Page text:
Review by Derrick Carter
Running Time: 1 hour 58 minutes
MPAA Rating: R for Strong Violence and Language throughout
Directed by: Patrick Hughes
Written by: Tom O’Connor
Starring: Ryan Reynolds, Samuel L. Jackson, Gary Oldman, Elodie Young, Salma Hayek & Yuri Kolokolnikov
The trailers for THE HITMAN’S BODYGUARD promised three things: Samuel L. Jackson, Ryan Reynolds, and explosions. I like Samuel L. Jackson. I like Ryan Reynolds. I also enjoy explosions. Lucky for me, THE HITMAN’S BODYGUARD pretty much delivers on its promises of lots of bickering between Jackson and Reynolds, set alongside occasionally rousing action. THE HITMAN’S BODYGUARD is tepidly enjoyable. I wish the overall film was more entertaining and funny, but it’s okay enough for what it is.
Michael Bryce (Ryan Reynolds) was a top-tier bodyguard until one of his targets was horribly assassinated. Ever since that tragic event, Michael has been regulated to bottom-of-the-barrel bodyguard status. Darius Kincaid (Samuel L. Jackson) is a hitman who’s killed well over 200 people and enjoys his violent line of work. Darius is also the only person who can put brutal Belarusian dictator Vladislav Dukhovich (Gary Oldman) behind bars. Darius needs to be at a Netherlands courtroom by a certain time or the international case against Vladislav will be thrown out. A reluctantly bitter Michael is dragged into protecting Darius’ life. Together, the mismatched pair dodge bullets, get chased by cars, and scream profanity at each other. If the bad guys don’t kill them, they might just wind up killing each other…or become oddball friends. You already know how these buddy action comedies tend to work.
HITMAN’S BODYGUARD’s best quality is the chemistry between Reynolds and Jackson. Both of these actors are great at generating laughs and seeing them paired together is pretty damn enjoyable by itself. Ryan Reynolds mostly serves as the straight man and his frequent agitation at the increasingly dire situation is amusing. Samuel L. Jackson spews his expectedly excessive profanity (including a constant use of “motherfucker”). Jackson also seems to be having a complete blast at this deadly, ultra-sarcastic hitman. The film even manages to milk some good character development between Reynolds and Jackson as their reluctant friendship evolves.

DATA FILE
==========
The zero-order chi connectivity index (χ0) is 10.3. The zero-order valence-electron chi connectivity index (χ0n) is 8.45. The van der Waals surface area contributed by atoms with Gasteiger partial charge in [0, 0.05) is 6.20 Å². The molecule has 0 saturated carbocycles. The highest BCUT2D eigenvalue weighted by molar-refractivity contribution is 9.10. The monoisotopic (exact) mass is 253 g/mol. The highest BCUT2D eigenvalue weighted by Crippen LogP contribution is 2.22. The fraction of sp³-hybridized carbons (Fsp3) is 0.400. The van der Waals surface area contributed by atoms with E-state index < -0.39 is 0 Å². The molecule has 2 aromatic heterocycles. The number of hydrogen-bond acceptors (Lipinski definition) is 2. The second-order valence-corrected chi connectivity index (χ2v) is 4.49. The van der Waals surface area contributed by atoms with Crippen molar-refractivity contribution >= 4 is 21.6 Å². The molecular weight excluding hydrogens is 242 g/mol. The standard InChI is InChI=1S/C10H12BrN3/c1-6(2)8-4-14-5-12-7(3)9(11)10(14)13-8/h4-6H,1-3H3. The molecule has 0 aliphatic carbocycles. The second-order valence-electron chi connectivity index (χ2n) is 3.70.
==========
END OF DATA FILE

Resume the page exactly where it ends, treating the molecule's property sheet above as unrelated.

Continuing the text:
On the negative side of things, THE HITMAN’S BODYGUARD is noticeably unbalanced in its tone. Gary Oldman plays a stone-cold dictator and his introductory moment includes the brutal execution of a man’s family. In an action-comedy, this entire scene feels too bleak. The film frequently cuts to this main villain being a genocidal dictator who is accused of “ethnic cleansing.” We see photos of mass graves and this all seems mighty depressing for what’s mostly trying to be a light-hearted action comedy. Oldman’s performance is straight-faced and serious too, which certainly seems to throw a wrench into the fun factor. The script’s darker spots drastically put a damper on some of the potential enjoyment to be had.
Besides a tone that seemingly doesn’t know what it wants to be, this film also runs a tad too long in the tooth. HITMAN’S BODYGUARD is just barely under two hours long and it feels like 25 minutes could have easily been shaved off this entire experience for a tighter running time. There’s a love-interest plot between Ryan Reynolds’ character and Elodie Young’s bland Interpol agent that feels tacked on, but Penelope Cruz gets a couple of decent scenes in as Kincaid’s equally violent wife.
HITMAN’S BODYGUARD ranges in its action sequences. A few potentially exciting spots are compromised by choppy editing and shaky camera work. This mainly arrives during the opening 30 minutes and one car chase. Not every action scene is ruined by bad editing though, because there are a handful of cool bits. An early confrontation between Jackson and Reynolds is equally funny and tense as they go at it with fists and guns. There’s also a moment where Reynolds deals with a thug in a hardware store and this very violent (but oddly goofy) sequence ranks as the best fight in the entire film.
THE HITMAN’S BODYGUARD is generic in terms of its plot and the tone seems to awkwardly shift between exciting/funny to needlessly dark/depressing. However, there’s still entertainment to be had in watching Ryan Reynolds and Samuel L. Jackson play off each other in swear-filled verbal sparring matches. The action also squeezes in some cool sequences. If you’re sold on the idea of Ryan Reynolds and Samuel L. Jackson in a buddy action-comedy, then you’ll likely have some fun with THE HITMAN’S BODYGUARD. If that idea doesn’t interest you at all, then you’re not missing out on much.